Country Life has launched its Trees for Tomorrow campaign, to mark the magazine’s 125th anniversary. John Lewis-Stempel reflects on why these gentle giants are the key to our survival.
To celebrate our 125th anniversary next year, Country Life has launched a Trees for Tomorrow campaign which will see us plant thousands of trees. Find out more and get involved at www.countrylife.co.uk/trees-for-tomorrow.
A broadleaved wood is a place for all seasons, all reasons. In winter, one wood-wanders through bare trees in reflective, echoey tones of one’s own making; the spring wood, the sap rising and anemones blossoming underfoot, is affirmation of life over death; the summer greenwood is for romance and for blue caves of sheltering shade; the autumn wood, with the incense of fallen leaves filling the air, is for gathering mushrooms — the larder time.
There is always music in such a wood, whether birdsong, wailing wind through wire-thin branches or breeze susurrating the leafy treetops. Edward Elgar understood the music of the trees, writing to his friend August Jaeger: ‘The trees are singing my music — or have I sung theirs?’
Following the thaw of the last Ice Age 10,000 years ago, the first tree to recolonise Britain was the birch; this tough, if elegant tree (‘the Lady of the Woods’ in the words of Samuel Palmer) was then joined by 34 others to make our stock of native trees. As a rule of thumb, a native tree will host more species than an import: the British oak is home to 250 insect species, the alien plane tree only one. It is a matter of growing up together, of co-evolution. Of time.
But perhaps we should not fetishise the native? Where would Christmas be without the Romans’ sweet chestnuts to roast on an open fire? In climate-changing times, it is shrewd to plan and plant ahead, to test out new non-natives, as Forestry England is currently doing.
“When his gardener objected to planting trees, saying they were slow growers, taking 100 or more years to mature, the old soldier replied: ‘In that case, there is no time to lose; plant it this afternoon.’”
The role of trees in the war against climate change needs little promotion: on average, a single broadleaf tree will absorb a ton or so of carbon dioxide in a century. Less obvious environmental benefits of trees are that they filter noise and keep the landscape pegged down when the wind blows or the floods roar. And, in the hurly burly of 21st-century life, woods have metaphysical value: they are a tranquil sanctuary. Peace on Earth.
There is beauty to be found in a wood, too, in the stark, minimalist tracery of trees against December’s snowy sky, in the hallucinatory mauve pools of spring’s bluebells. Who, on seeing a bluebell, has not felt with Anne Brontë:
There is a silent eloquence
In every wild bluebell
That fills my softened heart with bliss.
Humans have always respected trees; they have even been objects of worship. The Druids considered oaks to have numinous powers and to be the abode of guardian spirits. (Even today, people touch wood; a relic habit from the Old Time.) Trees live longer, grow larger than we do, are more inscrutable than we are. The oldest tree in Britain, the Fortingall Yew in Perthshire, is thought to be 3,000 years old; our tallest tree is the Stronardron Douglas Fir at 209ft; and every tree contains mystical, inner workings. We cut down trees, but they cut us down to size. Trees, like stars, remind us of our insignificance, our transience, and the necessity of wonder.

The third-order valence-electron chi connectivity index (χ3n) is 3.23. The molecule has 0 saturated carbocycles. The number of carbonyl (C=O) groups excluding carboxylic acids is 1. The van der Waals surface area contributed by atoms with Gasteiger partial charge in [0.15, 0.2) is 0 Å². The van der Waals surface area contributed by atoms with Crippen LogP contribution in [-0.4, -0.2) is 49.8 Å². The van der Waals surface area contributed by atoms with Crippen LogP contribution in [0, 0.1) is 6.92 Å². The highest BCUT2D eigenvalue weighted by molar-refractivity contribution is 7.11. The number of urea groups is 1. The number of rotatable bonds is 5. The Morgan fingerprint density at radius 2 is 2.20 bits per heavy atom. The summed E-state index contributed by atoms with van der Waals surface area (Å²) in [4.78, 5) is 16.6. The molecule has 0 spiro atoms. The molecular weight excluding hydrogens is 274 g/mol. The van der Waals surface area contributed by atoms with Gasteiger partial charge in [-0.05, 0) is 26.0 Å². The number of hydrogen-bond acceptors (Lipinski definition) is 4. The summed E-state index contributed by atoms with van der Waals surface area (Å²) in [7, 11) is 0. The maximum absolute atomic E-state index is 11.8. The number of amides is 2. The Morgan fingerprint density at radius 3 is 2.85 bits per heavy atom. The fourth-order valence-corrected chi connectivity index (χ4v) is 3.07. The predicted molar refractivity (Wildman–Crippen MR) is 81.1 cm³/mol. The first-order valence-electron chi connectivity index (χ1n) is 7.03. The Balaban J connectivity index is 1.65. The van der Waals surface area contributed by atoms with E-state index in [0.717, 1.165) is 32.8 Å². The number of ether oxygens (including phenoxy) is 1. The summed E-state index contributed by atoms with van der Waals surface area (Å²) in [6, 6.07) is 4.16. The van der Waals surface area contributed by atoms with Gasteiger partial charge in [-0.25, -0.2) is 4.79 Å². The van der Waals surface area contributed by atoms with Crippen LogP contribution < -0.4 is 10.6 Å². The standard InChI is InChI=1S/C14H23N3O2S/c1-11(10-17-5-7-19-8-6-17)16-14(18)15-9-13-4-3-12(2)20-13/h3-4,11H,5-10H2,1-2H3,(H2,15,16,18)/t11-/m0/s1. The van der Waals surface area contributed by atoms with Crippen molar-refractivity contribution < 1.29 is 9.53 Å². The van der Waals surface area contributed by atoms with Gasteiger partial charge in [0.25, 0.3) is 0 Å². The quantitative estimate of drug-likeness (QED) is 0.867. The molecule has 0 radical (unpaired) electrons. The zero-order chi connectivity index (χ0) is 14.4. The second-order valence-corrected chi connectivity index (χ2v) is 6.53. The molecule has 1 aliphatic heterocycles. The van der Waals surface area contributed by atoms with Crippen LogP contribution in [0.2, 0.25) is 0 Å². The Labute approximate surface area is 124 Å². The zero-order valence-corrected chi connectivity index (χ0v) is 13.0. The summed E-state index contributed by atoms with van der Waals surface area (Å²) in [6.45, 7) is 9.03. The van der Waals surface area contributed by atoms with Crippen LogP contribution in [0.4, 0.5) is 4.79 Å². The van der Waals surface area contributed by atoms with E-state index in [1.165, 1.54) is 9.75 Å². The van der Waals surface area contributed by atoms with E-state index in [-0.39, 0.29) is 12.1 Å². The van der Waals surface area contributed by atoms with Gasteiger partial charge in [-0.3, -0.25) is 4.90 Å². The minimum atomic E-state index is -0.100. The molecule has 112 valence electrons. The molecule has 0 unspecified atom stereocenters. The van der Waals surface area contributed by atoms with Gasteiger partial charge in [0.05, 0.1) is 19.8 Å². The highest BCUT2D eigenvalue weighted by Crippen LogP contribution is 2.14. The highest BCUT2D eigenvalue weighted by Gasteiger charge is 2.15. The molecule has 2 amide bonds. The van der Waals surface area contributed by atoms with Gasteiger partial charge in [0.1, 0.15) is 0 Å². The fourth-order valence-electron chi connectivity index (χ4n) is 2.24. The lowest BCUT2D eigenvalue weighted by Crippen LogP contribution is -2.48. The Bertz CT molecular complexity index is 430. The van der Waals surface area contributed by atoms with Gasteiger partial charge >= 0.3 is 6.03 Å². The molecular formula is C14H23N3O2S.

It is a fallacy that woods should be museums of trees. The sound of a chainsaw is not necessarily sacrilege. Forestry England’s ‘clear-felling’ at Thetford has caused one of the largest nightjar and woodlark populations in the country to establish; both birds are creatures of ‘open habitat’. Be it fuel for the fire, timber for building or food for the table (Forestry England sells 175,000kg of venison per annum from the culling necessary to protect regeneration), the wood that provides tends to be the wood that is managed and the wood that is managed tends to be the wood that is biodiverse.
I once inherited the tenancy of a dark, overgrown wood, its floor an endless monoculture of bramble. Four years of coppicing, browsing by cattle and snouting by pigs — both of them originally woodland animals — created a mosaic of habitats, from glades to puddly ponds to piles of rotting brush. The number of woodland birds quadrupled. A thousand flowers bloomed.
From little acorns, the saying goes, oak trees grow. But first, you have to put the acorn in the ground. The best advice on woodland management is that of French soldier Marshal Hubert Lyautey (1854–1934). When his gardener objected to planting trees, saying they were slow growers, taking 100 or more years to mature, the old soldier replied: ‘In that case, there is no time to lose; plant it this afternoon.’